I was having coffee with a friend on the sea front when she exclaimed, “Oh my God, the naval museum’s set sail!”
This was surprising because the naval museum is a concrete copy of Columbus’s Santa Maria, firmly cemented into one end of the Plaza de la Alemeda in Santa Cruz. It’s not going anywhere. In fact the local definition of patience is to have a ticket for when she sails.
But when I turned around, there was the Santa Maria sailing past.
Of course it’s a different one. This one has a motor and it’s on it’s maiden voyage from the Spanish mainland and it will eventually be going on to Puerto Rico and then the mainland of the USA.
More important to me personally is it’s cargo. It’s bringing the bell of La Verdad back to La Palma after 119 years, thanks to the kindness of an American lawyer called Thomas Cox Tomorrow the bell will be formally given over to the museum.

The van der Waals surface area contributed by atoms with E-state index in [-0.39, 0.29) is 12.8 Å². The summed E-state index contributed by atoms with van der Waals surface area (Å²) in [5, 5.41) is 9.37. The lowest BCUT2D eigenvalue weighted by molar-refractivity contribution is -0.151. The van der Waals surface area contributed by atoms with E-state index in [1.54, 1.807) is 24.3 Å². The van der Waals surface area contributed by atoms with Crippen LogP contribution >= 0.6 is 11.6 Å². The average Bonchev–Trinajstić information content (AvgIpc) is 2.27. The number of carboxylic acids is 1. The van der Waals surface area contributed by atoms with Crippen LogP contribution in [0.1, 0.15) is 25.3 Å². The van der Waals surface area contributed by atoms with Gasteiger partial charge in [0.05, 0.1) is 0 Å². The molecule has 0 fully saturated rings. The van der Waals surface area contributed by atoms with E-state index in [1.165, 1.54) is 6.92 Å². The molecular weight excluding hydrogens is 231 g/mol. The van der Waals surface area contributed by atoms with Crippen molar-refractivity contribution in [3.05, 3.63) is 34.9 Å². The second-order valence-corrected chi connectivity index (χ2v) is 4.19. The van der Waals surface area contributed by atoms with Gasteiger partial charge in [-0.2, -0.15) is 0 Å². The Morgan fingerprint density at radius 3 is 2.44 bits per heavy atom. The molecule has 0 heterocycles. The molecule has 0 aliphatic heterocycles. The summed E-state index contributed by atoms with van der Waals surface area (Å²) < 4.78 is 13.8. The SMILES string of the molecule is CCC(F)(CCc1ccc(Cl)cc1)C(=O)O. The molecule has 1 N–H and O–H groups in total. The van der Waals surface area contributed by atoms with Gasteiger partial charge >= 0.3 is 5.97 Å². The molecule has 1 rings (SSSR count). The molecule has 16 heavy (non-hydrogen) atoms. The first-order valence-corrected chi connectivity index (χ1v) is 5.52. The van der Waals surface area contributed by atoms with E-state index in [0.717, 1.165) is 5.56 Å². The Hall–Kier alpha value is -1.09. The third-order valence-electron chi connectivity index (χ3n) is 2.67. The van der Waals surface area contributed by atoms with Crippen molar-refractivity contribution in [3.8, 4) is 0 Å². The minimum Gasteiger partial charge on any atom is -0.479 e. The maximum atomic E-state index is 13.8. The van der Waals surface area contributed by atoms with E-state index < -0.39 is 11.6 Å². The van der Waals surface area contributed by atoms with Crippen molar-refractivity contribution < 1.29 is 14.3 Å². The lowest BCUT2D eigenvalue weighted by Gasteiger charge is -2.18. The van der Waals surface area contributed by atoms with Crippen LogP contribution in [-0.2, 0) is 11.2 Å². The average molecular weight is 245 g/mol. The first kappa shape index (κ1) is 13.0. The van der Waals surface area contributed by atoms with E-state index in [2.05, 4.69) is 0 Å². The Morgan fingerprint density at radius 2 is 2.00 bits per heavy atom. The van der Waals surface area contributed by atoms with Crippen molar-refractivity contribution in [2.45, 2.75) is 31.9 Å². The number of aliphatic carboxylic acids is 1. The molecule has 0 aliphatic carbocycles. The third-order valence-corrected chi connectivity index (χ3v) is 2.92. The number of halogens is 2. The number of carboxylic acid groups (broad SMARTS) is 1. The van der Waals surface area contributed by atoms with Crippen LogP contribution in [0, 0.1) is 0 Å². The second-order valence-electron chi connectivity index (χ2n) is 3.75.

I’m really looking forward to this. You see, Thomas originally bought the bell bcause he liked the name, La Verdad – the truth. He says that’s what he was always looking for in his work as a lawyer. When he googled for more information on the ship there wasn’t much available in English, just the Lloyd’s insurance register and an entry in my blog. So he emailed me asking if I knew any more, and I put him in contact with the naval museum. I wasn’t the only person involved in this by a long way, but I’m happy to have helped to do something nice for my adopted home. I’m really glad I wrote that blog post.